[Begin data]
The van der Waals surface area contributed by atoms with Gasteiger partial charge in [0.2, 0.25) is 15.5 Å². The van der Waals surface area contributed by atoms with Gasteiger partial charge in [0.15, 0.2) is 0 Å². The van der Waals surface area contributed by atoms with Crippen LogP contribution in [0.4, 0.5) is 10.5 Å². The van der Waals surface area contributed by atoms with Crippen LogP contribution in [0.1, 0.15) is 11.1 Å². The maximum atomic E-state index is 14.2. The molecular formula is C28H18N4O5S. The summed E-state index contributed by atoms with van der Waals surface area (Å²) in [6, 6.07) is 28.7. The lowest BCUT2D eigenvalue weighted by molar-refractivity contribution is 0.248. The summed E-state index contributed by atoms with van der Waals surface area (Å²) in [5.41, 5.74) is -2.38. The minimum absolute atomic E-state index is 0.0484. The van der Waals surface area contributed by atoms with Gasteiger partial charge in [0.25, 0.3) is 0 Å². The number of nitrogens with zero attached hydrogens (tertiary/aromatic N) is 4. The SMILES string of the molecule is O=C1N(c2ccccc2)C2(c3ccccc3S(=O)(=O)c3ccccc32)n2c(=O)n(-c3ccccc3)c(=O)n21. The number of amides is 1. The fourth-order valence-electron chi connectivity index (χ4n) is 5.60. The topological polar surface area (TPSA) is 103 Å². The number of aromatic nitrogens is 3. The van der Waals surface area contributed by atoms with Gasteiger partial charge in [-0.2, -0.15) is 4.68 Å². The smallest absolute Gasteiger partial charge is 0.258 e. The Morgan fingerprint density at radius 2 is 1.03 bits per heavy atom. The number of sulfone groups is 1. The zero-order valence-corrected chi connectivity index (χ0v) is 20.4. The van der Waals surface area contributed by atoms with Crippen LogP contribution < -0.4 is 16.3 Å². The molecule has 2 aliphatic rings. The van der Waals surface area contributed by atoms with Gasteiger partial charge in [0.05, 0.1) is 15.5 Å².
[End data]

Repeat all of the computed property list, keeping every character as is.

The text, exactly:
The van der Waals surface area contributed by atoms with Gasteiger partial charge in [0.2, 0.25) is 15.5 Å². The van der Waals surface area contributed by atoms with Gasteiger partial charge in [0.15, 0.2) is 0 Å². The van der Waals surface area contributed by atoms with Crippen LogP contribution in [0.4, 0.5) is 10.5 Å². The van der Waals surface area contributed by atoms with Crippen LogP contribution in [0.1, 0.15) is 11.1 Å². The maximum atomic E-state index is 14.2. The molecular formula is C28H18N4O5S. The summed E-state index contributed by atoms with van der Waals surface area (Å²) in [6, 6.07) is 28.7. The lowest BCUT2D eigenvalue weighted by molar-refractivity contribution is 0.248. The summed E-state index contributed by atoms with van der Waals surface area (Å²) in [5.41, 5.74) is -2.38. The minimum absolute atomic E-state index is 0.0484. The van der Waals surface area contributed by atoms with Gasteiger partial charge in [0.25, 0.3) is 0 Å². The number of nitrogens with zero attached hydrogens (tertiary/aromatic N) is 4. The SMILES string of the molecule is O=C1N(c2ccccc2)C2(c3ccccc3S(=O)(=O)c3ccccc32)n2c(=O)n(-c3ccccc3)c(=O)n21. The number of amides is 1. The fourth-order valence-electron chi connectivity index (χ4n) is 5.60. The topological polar surface area (TPSA) is 103 Å². The number of aromatic nitrogens is 3. The van der Waals surface area contributed by atoms with Gasteiger partial charge in [-0.2, -0.15) is 4.68 Å². The smallest absolute Gasteiger partial charge is 0.258 e. The Morgan fingerprint density at radius 2 is 1.03 bits per heavy atom. The number of sulfone groups is 1. The zero-order valence-corrected chi connectivity index (χ0v) is 20.4. The van der Waals surface area contributed by atoms with Crippen LogP contribution < -0.4 is 16.3 Å². The molecule has 2 aliphatic rings. The van der Waals surface area contributed by atoms with Gasteiger partial charge in [0.05, 0.1) is 15.5 Å².